I’m headed to Brown for the people, and I hope that people at Brown start coming to look for me soon.
Herewith, the second quick update post.
A New Cluster at #Alt-Academy
A few weeks ago, on 27 January 2014, I was pleased to join Katina Rogers in announcing a new phase of #Alt-Academy. The open-access collection edited by Bethany Nowviskie first went live in the summer of 2011 and included essays that sought to define “alt-ac” as a concept of labor, employment, and identity within the realm of higher education. I contributed an essay to that original collection that discussed how one went about finding and applying for alt-ac positions, as well as discussing how I personally coped with the “failure” of not being on the tenure track. Myself notwithstanding, #Alt-Academy is an important collection because it was a first attempt to make visible a type of work that many of us found rewarding and as intellectually stimulating as the tenure track. The success of the intervention was such that “alt-ac” continues to be a handy term of art, as seen by the upcoming CALS Symposium at Penn State on the subject where Bethany, Patricia Hswe, and I, among others, will have the pleasure of presenting.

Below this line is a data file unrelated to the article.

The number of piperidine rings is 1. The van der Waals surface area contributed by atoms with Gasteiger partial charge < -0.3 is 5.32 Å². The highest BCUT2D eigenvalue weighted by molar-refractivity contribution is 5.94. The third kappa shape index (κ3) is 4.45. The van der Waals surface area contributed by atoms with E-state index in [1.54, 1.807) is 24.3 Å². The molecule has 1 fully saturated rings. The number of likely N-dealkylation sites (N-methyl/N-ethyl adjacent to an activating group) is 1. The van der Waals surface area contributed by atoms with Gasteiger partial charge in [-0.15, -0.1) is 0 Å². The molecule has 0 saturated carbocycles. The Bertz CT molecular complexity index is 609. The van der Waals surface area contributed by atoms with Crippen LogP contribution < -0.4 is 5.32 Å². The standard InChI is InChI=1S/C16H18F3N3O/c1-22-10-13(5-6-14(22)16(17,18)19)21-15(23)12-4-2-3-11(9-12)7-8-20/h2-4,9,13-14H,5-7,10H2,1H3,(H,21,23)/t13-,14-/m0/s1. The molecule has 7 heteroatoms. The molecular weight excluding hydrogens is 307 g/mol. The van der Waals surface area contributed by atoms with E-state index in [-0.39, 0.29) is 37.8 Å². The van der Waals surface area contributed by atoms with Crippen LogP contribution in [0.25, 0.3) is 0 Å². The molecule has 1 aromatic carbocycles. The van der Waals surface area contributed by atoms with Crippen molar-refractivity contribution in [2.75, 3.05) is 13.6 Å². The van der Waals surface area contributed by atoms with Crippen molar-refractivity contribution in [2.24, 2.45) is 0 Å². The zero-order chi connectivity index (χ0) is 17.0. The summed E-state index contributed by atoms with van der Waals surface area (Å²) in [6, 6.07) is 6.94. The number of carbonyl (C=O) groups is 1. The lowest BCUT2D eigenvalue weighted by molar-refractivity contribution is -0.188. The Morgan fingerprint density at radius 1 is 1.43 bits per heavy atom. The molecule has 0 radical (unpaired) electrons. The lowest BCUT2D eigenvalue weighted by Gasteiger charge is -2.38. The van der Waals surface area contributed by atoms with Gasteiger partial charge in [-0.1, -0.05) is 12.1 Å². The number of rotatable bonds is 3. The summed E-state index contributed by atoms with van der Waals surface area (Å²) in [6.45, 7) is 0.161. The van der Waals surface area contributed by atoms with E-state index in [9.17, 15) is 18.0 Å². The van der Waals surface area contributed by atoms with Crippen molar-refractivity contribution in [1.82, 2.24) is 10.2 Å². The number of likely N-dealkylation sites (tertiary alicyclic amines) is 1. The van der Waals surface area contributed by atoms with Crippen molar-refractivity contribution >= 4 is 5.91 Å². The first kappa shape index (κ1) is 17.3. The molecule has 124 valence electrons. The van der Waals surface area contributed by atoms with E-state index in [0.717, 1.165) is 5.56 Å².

In 2012, I pitched Bethany on an idea for a new cluster of content to be added to the collection. I’d found in the intervening years that the thing people inevitably wanted to know about my position was how I’d got to my job from a very traditional PhD program. Indeed, my essay in #Alt-Academy along with the others in its cluster was intended to highlight the process of “Getting There.” I proposed to Bethany that people curious about alt-ac might need still more signposts, and she agreed. After announcing a CFP in 2012, I began collecting proposals and then several essays in the beginning of 2013.